The open access journal GigaScience has presented a virtual package of data for biogas production. The virtual package has been made reusable in a containerized form to allow scientists to better understand the production of biofuels.

The biogas topic is the production of methane through the anaerobic digestion (fermentation) of organic matter. The work offered provides not only an enormous amount of freely available data, but is also presented in a reproducible, reusable container form, allowing scientists to recreate the experiments at the touch of a button.

Biogas is one of the promising areas in biofuels development that has huge potential as a renewable and clean source of energy. Biogas is the production of methane gas through the anaerobic digestion (fermentation) of organic matter such as agricultural or food waste. Detailed knowledge on the functioning of the fermentation process is key for optimizing this process. But the vast majority of the microbes involved remain unknown and cannot be cultivated in laboratories.

In new research published in the Open Access journal GigaScience, researchers from Bielefeld University in Germany have characterized the complex communities of micro-organisms in a biogas plant that generates heat and power from maize silage and pig manure. Going even further, the authors took an unusual step to make their research more reproducible by creating a virtual ‘container’ of their data and tools.

For their study, the researchers carried out metagenomic and meta-transcriptomic analyses, which resulted in the generation of DNA and RNA sequences from the thousands of microbial species present. From this they were able to create a catalogue of 250,000 genes that enabled the researchers to begin defining the underlying biology of methane production.

While this data production only scratches the surface of the vast amount of information gathered, the authors furthered the usefulness of this resource by releasing all of the data and computational methods as a shareable container. These containers enable others, at the press of a few buttons, to execute the same analyses in the cloud. This not only makes the research reproducible, but also allows researchers around the world to build on these resources to more rapidly delineate the important processes involved in biogas generation and to better explore its use for biofuel.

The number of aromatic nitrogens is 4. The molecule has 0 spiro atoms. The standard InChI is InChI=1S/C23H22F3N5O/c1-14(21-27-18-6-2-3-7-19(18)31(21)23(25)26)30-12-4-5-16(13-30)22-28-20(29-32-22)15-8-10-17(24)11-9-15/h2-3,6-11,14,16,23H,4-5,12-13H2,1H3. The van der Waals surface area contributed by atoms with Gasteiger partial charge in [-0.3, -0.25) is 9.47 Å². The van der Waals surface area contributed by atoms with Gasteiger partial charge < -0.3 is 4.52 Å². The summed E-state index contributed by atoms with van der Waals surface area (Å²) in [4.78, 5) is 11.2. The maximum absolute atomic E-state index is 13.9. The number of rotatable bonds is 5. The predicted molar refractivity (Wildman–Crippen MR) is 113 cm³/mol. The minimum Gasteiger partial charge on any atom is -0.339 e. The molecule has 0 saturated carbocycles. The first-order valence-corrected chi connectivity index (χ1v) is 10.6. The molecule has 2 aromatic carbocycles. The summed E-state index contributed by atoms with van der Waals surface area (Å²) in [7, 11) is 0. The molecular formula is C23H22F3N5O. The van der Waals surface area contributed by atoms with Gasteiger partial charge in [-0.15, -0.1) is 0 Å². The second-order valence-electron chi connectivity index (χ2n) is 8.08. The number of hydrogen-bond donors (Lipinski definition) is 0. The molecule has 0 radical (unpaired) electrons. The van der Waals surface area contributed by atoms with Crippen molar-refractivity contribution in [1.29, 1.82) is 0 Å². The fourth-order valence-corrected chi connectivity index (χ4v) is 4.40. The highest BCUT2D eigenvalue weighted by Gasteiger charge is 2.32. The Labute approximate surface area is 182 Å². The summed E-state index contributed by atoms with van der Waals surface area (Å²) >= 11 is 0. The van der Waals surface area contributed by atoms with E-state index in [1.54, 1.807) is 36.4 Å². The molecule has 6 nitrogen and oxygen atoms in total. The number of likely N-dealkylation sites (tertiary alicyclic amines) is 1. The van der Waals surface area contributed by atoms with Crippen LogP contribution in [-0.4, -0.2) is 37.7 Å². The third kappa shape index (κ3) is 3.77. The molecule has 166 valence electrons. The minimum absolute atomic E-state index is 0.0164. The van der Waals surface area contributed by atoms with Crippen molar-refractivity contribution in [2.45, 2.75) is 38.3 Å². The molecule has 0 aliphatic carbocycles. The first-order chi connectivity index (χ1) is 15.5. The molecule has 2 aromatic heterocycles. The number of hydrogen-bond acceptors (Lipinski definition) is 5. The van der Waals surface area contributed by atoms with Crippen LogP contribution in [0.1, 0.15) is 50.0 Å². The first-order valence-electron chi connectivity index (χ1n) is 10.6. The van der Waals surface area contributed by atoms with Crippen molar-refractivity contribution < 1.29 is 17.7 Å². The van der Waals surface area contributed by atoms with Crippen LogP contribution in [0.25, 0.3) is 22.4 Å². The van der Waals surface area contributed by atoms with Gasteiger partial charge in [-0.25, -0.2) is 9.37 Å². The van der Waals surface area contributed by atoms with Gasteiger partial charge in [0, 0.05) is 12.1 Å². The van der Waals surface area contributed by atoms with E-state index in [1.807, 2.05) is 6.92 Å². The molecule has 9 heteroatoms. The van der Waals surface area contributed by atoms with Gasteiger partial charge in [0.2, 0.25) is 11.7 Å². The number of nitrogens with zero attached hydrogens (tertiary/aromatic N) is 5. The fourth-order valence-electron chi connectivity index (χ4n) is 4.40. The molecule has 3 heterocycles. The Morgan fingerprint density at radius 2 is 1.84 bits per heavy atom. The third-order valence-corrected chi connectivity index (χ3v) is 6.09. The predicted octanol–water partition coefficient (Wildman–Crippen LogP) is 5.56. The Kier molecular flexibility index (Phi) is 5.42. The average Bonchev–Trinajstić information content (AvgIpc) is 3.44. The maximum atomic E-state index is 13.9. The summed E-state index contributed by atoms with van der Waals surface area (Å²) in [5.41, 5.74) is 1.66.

As experiments become more data-intensive, reviewing and publishing the methods and results of scientific studies become increasingly challenging. To get around this, the authors used the rapidly emerging Docker platform, which effectively wraps software in a system that includes everything needed to rerun it. This removes the need for other researchers to install and maintain the many complex bioinformatics tools and software libraries: something that can be very technically challenging for researchers without the computational resources and skills.

Andreas Bremges, first author of the study said, “We decided to use virtualisation techniques to encapsulate our analysis workflow and make it basically independent from the host it is executed on.” Peter Belmann built the Docker container for the biogas study, and is a core team member of the bioboxes project to standardize interchangeable bioinformatics software containers.

Peter Li, lead data manager at GigaScience, who undertook the step of exactly recreating the results in the paper, which is extremely unusual in any other scientific publication said, “The reproducibility of published research is an important aspect of science. Andreas and his colleagues provided a Docker container that encapsulated the method used to process the data from their biogas study. This made my job of checking the reproducibility of their results much easier as their Docker container took care of installing the bioinformatics tools and their dependencies on my cloud server.”

The use of Docker in this “container” publication is a step towards moving publishing away from static and often un-reproducible papers – which have changed little since the 17th century – to more reproducible digital objects that better fits 21st century technology.

In more layman’s terms the database the team built and the software to use it is packed for download.

This is a huge boon to those working in the field. It comes from the hum drum daily grind research that offers little grandness, headlines, accolades or recognition. The team does merit a round of sincere applause and heartfelt thanks. It may not go down in history but will surely make some possible.


1 Comment so far

  1. steve on March 29, 2017 7:04 AM

    to more reproducible digital objects that better fits 21st century technology.

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